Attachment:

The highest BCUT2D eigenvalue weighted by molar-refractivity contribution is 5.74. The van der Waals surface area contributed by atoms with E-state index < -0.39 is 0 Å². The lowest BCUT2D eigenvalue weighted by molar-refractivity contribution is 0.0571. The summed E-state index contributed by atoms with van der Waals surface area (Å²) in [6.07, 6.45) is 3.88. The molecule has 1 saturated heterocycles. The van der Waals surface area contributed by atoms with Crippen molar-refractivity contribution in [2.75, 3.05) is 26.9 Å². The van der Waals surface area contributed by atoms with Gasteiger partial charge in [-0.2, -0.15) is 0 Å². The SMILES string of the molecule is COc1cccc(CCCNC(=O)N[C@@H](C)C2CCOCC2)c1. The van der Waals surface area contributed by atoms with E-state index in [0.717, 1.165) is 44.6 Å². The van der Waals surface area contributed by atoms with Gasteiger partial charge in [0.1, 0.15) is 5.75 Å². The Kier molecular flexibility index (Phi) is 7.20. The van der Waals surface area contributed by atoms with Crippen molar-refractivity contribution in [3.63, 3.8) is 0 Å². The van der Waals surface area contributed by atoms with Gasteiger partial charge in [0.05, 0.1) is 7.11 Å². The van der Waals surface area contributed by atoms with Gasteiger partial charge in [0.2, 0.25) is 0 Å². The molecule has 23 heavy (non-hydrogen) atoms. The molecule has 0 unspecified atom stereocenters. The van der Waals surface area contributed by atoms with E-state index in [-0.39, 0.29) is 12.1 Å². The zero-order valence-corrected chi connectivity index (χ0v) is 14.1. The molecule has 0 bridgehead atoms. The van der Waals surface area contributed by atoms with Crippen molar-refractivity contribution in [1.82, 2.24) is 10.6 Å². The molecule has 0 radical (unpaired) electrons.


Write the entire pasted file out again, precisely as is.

The highest BCUT2D eigenvalue weighted by molar-refractivity contribution is 5.74. The van der Waals surface area contributed by atoms with E-state index < -0.39 is 0 Å². The lowest BCUT2D eigenvalue weighted by molar-refractivity contribution is 0.0571. The summed E-state index contributed by atoms with van der Waals surface area (Å²) in [6.07, 6.45) is 3.88. The molecule has 1 saturated heterocycles. The van der Waals surface area contributed by atoms with Crippen molar-refractivity contribution in [2.75, 3.05) is 26.9 Å². The van der Waals surface area contributed by atoms with Gasteiger partial charge in [-0.2, -0.15) is 0 Å². The SMILES string of the molecule is COc1cccc(CCCNC(=O)N[C@@H](C)C2CCOCC2)c1. The van der Waals surface area contributed by atoms with E-state index in [0.717, 1.165) is 44.6 Å². The van der Waals surface area contributed by atoms with Gasteiger partial charge in [0.1, 0.15) is 5.75 Å². The Kier molecular flexibility index (Phi) is 7.20. The van der Waals surface area contributed by atoms with Crippen molar-refractivity contribution in [3.63, 3.8) is 0 Å². The van der Waals surface area contributed by atoms with Gasteiger partial charge in [0.05, 0.1) is 7.11 Å². The van der Waals surface area contributed by atoms with Gasteiger partial charge in [0.2, 0.25) is 0 Å². The molecule has 23 heavy (non-hydrogen) atoms. The molecule has 0 unspecified atom stereocenters. The van der Waals surface area contributed by atoms with E-state index in [-0.39, 0.29) is 12.1 Å². The zero-order valence-corrected chi connectivity index (χ0v) is 14.1. The molecule has 0 bridgehead atoms. The van der Waals surface area contributed by atoms with Crippen molar-refractivity contribution in [1.82, 2.24) is 10.6 Å². The molecule has 0 radical (unpaired) electrons.